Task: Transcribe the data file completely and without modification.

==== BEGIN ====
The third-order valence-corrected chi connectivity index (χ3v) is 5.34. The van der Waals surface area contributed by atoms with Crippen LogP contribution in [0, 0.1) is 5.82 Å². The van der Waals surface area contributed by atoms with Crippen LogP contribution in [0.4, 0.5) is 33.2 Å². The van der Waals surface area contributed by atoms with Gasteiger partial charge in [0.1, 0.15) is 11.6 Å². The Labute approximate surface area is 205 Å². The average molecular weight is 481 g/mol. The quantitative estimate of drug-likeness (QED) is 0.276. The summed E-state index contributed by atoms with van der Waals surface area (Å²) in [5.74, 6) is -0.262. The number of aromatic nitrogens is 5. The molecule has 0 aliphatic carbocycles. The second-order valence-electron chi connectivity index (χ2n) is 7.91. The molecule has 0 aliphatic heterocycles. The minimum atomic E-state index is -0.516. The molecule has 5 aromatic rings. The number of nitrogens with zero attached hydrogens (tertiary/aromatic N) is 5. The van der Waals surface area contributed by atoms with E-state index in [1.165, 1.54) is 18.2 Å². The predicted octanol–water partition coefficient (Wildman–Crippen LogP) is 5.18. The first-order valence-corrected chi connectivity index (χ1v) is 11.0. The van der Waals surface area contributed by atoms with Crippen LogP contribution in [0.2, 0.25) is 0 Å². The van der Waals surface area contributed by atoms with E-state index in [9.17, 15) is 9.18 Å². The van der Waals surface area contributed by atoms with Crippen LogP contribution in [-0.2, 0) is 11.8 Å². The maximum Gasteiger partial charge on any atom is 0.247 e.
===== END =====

The third-order valence-corrected chi connectivity index (χ3v) is 5.34. The van der Waals surface area contributed by atoms with Crippen LogP contribution in [0, 0.1) is 5.82 Å². The van der Waals surface area contributed by atoms with Crippen LogP contribution in [0.4, 0.5) is 33.2 Å². The van der Waals surface area contributed by atoms with Gasteiger partial charge in [0.1, 0.15) is 11.6 Å². The Labute approximate surface area is 205 Å². The average molecular weight is 481 g/mol. The quantitative estimate of drug-likeness (QED) is 0.276. The summed E-state index contributed by atoms with van der Waals surface area (Å²) in [5.74, 6) is -0.262. The number of aromatic nitrogens is 5. The molecule has 0 aliphatic carbocycles. The second-order valence-electron chi connectivity index (χ2n) is 7.91. The molecule has 0 aliphatic heterocycles. The minimum atomic E-state index is -0.516. The molecule has 5 aromatic rings. The number of nitrogens with zero attached hydrogens (tertiary/aromatic N) is 5. The van der Waals surface area contributed by atoms with E-state index in [1.165, 1.54) is 18.2 Å². The predicted octanol–water partition coefficient (Wildman–Crippen LogP) is 5.18. The first-order valence-corrected chi connectivity index (χ1v) is 11.0. The van der Waals surface area contributed by atoms with Crippen LogP contribution in [0.2, 0.25) is 0 Å². The van der Waals surface area contributed by atoms with E-state index in [9.17, 15) is 9.18 Å². The van der Waals surface area contributed by atoms with Crippen LogP contribution in [-0.2, 0) is 11.8 Å². The maximum Gasteiger partial charge on any atom is 0.247 e.